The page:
The Rotary Club as an organization was first established in 1905 in Chicago, Ill., but it would be 32 years before Manchester developed their club. "At that point in time it was a men's organization and it was made up of business owners basically," said Andy Shaw who has been a member of the club for more than 25 years. "That's one major change - is that it is now open to men and women,"following a Court ruling by a court in California 1n 1988.
The Manchester Rotary Club first started in 1937 it was made up of business owners. In April of 1938, realizing that one of the club's aims was to better the community, the Rotary Club invited 55 people to a meeting to discuss improvements to the town's business conditions. That meeting led to the creation of the Manchester and the Mountains Regional Chamber of Commerce, according to a history of the club compiled by Shaw.
In 1941 the Manchester Rotary Club, through a donation by Ethel Pew funded the construction of a swimming pool in the Dyer meadow - the property where Manchester Elementary Middle School is located. The pool became a focus of the club as they formed a a corporation - Rotary Swimming Pool Inc. - to operate it, according to the history. The operation of the pool continued for over 30 years until the pool at the parks and recreation department was
One of the early members of the club - and the one responsible for documenting much of their early history - was G. Stewart Bennett who joined the club in 1940. Bennett - who was the owner and publisher of The Manchester Journal - published a regular newsletter known as The Rotary Record. Along the way, the community events supported by the club has shifted. According to current president of the Rotary Club, John Conlon, the club used to be one of the biggest sponsors of the Manchester Car Show in previous years. They also used to be responsible for the Fourth of July fireworks display at the Manchester Parks and Recreation Department.
Today, there are other fund-raisers the Rotary Club has become involved in.
"Right now what we're focused on ... is the bike climb up Mount Equinox (Mt. Equinox Bike Climb), which is probably our biggest fund-raiser,"said Conlon. "More recently we started up what's called March Money Madness, which is a reverse raffle where basically you keep drawing names to elimate people until you get down to a winner."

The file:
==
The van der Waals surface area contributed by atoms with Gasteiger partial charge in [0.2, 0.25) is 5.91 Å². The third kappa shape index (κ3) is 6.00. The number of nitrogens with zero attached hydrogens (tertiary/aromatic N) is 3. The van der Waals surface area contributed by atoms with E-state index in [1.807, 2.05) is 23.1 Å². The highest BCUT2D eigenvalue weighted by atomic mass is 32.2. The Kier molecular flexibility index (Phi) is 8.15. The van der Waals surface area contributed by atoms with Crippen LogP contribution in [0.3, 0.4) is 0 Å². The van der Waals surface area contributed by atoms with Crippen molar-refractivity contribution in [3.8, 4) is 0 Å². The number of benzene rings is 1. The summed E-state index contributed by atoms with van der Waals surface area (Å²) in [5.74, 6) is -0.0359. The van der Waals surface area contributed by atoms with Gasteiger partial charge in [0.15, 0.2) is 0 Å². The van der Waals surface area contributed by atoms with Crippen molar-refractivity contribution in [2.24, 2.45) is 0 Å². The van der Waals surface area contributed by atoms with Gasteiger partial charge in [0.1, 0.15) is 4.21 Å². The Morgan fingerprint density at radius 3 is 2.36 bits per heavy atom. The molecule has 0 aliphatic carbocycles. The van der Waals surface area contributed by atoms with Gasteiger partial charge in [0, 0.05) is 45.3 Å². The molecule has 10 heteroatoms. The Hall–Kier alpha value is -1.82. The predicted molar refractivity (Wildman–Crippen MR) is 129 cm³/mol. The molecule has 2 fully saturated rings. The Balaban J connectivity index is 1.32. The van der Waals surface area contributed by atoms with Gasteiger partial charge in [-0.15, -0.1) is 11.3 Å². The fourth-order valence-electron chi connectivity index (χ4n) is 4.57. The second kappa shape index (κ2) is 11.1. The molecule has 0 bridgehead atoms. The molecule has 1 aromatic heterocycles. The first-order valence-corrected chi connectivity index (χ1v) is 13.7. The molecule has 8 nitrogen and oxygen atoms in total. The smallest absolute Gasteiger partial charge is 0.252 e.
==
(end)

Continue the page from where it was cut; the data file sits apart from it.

The Mt. Equinox Bike Climb is a fund-raiser to benefit Lyme Disease research and began in August of 2004. The second March Money Madness was held this past March, the winner of which receives $10,000.
While the events that the Rotary Club is involved with varies from year to year, the club continues to support the parks and rec deparment.
"We were able to provide a lot of support to the rec area,"said Shaw. "Over the years Rotary has had a lot to do with things over there. That's been one of our major beneficiaries."
In 2005, the Manchester Rotary Club also provided the scoreboard for Applejack Field, which, at the time, had just been created at the rec park. The Manchester Rotary Club also historically has an association with the little league. Also, Conlon said they also work indirectly and directly with organizations such as Habitat for Humanity and Meals on Wheels, among others.
The club also gives out $1,000 scholarships every year to two graduating high school seniors. Shaw said the scholarships are for four years and the students receive the money as long as they stay in school for that duration. According to Conlon, the scholarships are not only based on academic performance, but are also awarded based on community involvement and financial need.
On an International level, one of Rotary's aims - which began in 1985 - was to eradicate Polio worldwide by immunizing children throughout the world. Shaw said that Rotary International has probably spent more than $500 million towards immunizing children against polio.
While they are involved with a number of organizations, Conlon said the Rotary Club can longer participate in as many events because there has been a decline in membership over the past several years. The club currently has 21 members and according to Conlon senior members - some of whom aren't around year round - represent a large contingent of that number. Conlon said not only have their numbers been declining, but the average age of members is increasing. In addition, the club is also having difficulty finding new members, Conlon said.
Despite it's difficulties with membership, Conlon said the club remains involved in the community.
"We still have a very active club," Conlon said. "Even the senior actives, they all participate in the club activities. They help out with the bike race, March Money Madness, [they are] regular attendees at lunch when there is an event going on I'd say we have very close to 100 percent participation in terms of a fund-raising event if not 100 percent."